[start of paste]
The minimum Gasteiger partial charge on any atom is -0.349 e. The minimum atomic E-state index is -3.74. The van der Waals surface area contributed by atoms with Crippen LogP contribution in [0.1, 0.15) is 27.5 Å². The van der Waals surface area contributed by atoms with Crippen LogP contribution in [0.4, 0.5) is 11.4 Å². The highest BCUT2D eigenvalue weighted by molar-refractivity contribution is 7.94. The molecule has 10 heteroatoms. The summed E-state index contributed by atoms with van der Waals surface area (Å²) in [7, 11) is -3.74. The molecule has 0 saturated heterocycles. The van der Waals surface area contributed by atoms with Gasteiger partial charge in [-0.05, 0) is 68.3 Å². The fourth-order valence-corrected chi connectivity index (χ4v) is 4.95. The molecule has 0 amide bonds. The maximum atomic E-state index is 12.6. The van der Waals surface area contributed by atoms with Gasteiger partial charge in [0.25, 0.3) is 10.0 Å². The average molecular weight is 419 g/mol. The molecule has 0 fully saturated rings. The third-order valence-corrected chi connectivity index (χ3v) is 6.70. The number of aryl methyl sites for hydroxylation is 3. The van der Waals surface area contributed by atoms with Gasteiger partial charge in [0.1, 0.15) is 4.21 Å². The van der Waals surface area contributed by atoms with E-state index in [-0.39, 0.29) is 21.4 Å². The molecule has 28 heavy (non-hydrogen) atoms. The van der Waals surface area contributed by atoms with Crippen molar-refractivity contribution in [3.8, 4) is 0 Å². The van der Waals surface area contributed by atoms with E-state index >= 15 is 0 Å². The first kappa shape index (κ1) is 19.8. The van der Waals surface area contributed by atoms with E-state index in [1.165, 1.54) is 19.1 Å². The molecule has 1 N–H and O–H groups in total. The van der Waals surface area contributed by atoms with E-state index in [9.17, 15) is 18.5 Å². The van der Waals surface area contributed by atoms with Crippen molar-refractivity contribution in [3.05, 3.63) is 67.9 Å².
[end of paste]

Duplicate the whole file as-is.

The minimum Gasteiger partial charge on any atom is -0.349 e. The minimum atomic E-state index is -3.74. The van der Waals surface area contributed by atoms with Crippen LogP contribution in [0.1, 0.15) is 27.5 Å². The van der Waals surface area contributed by atoms with Crippen LogP contribution in [0.4, 0.5) is 11.4 Å². The highest BCUT2D eigenvalue weighted by molar-refractivity contribution is 7.94. The molecule has 10 heteroatoms. The summed E-state index contributed by atoms with van der Waals surface area (Å²) in [7, 11) is -3.74. The molecule has 0 saturated heterocycles. The van der Waals surface area contributed by atoms with Gasteiger partial charge in [-0.05, 0) is 68.3 Å². The fourth-order valence-corrected chi connectivity index (χ4v) is 4.95. The molecule has 0 amide bonds. The maximum atomic E-state index is 12.6. The van der Waals surface area contributed by atoms with Gasteiger partial charge in [0.25, 0.3) is 10.0 Å². The average molecular weight is 419 g/mol. The molecule has 0 fully saturated rings. The third-order valence-corrected chi connectivity index (χ3v) is 6.70. The number of aryl methyl sites for hydroxylation is 3. The van der Waals surface area contributed by atoms with Gasteiger partial charge in [0.1, 0.15) is 4.21 Å². The van der Waals surface area contributed by atoms with E-state index in [-0.39, 0.29) is 21.4 Å². The molecule has 28 heavy (non-hydrogen) atoms. The van der Waals surface area contributed by atoms with Crippen molar-refractivity contribution in [3.8, 4) is 0 Å². The van der Waals surface area contributed by atoms with E-state index >= 15 is 0 Å². The first kappa shape index (κ1) is 19.8. The van der Waals surface area contributed by atoms with E-state index in [1.165, 1.54) is 19.1 Å². The molecule has 1 N–H and O–H groups in total. The van der Waals surface area contributed by atoms with E-state index in [9.17, 15) is 18.5 Å². The van der Waals surface area contributed by atoms with Crippen molar-refractivity contribution in [3.05, 3.63) is 67.9 Å².